12 Nov EU Investigations into Microsoft
Written by: Chase Langhorne, Esq.
On October 21, the European Data Protection Supervisor (“EDPS”) issued an update on its investigation that began in April 2019 into contracts between Microsoft and EU institutions. “EU institutions” are comprised of the following seven decision making bodies of the EU: the European Parliament, the European Council, the Council of the European Union, the European Commission, the Court of Justice of the European Union, the European Central Bank, and the Court of Auditors.
The investigation focuses on whether the contracts between EU institutions and Microsoft were adequate to protect the data processed by Microsoft, specifically via its Office 365 suite of applications. The EDPS notes that the investigation is still ongoing but preliminary findings give cause for “serious concerns” over the compliance of contractual terms regarding personal data protection in the contracts that Microsoft has with public authorities. The EDPS goes on to say there is significant room for improvement in the development of contracts between “the most powerful software processors” and private companies and public authorities alike to protect all individuals in the EU. This comment by the EDPS is in line with the underlying policy of requiring these contractual terms to limit processing of personal data to protect individuals in the EU.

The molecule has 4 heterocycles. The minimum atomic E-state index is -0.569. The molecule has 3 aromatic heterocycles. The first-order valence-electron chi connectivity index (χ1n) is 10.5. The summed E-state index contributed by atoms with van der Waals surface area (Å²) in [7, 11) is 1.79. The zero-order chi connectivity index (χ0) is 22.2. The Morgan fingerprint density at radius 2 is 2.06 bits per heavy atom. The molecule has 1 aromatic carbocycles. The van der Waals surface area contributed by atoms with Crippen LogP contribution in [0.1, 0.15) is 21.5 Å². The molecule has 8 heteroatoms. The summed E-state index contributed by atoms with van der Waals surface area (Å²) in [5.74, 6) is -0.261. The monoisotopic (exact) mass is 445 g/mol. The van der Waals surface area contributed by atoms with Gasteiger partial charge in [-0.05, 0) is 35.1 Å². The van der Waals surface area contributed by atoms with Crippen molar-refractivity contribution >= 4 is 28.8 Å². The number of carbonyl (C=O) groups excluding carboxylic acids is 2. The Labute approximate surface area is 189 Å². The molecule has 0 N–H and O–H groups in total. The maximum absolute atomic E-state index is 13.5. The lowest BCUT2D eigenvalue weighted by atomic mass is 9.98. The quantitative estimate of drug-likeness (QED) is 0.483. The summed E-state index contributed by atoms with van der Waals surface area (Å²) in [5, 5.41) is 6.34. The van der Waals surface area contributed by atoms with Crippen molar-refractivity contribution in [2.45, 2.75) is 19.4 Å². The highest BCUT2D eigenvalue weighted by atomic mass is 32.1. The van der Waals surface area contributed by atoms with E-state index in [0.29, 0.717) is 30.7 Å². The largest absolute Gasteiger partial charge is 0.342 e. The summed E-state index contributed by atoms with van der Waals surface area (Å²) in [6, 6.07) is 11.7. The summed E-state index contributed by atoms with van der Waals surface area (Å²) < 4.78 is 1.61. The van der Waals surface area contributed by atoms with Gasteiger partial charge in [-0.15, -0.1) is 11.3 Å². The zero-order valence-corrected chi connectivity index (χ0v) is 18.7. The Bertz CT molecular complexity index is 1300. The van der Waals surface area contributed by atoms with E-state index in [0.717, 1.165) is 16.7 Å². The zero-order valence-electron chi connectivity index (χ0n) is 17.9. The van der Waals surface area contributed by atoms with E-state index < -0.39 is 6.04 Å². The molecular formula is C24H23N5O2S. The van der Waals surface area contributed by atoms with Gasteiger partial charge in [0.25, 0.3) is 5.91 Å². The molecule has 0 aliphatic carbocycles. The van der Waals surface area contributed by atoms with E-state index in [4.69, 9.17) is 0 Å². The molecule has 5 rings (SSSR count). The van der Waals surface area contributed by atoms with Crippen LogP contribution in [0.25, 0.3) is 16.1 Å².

The Dutch Data Protection Authority is conducting a concurrent investigation into the alleged inadequacies of Microsoft contractual terms with government entities. The Dutch DPA had an outside vendor conduct three data protection impact assessments and reached the conclusion that the Microsoft Office 365 suite of applications are collecting functional and diagnostic data from e-mail subject lines and the spell check functionality of the applications that contain personal data. The concern is that the personal data being processed to obtain this functional and diagnostic data is being used for purposes other than what is required to provide the contracted services. Not only would this be in contradiction with the existing terms of Microsoft contracts, but would also be in violation of GDPR’s requirement that personal data only be processed to the extent necessary to provide the contracted service.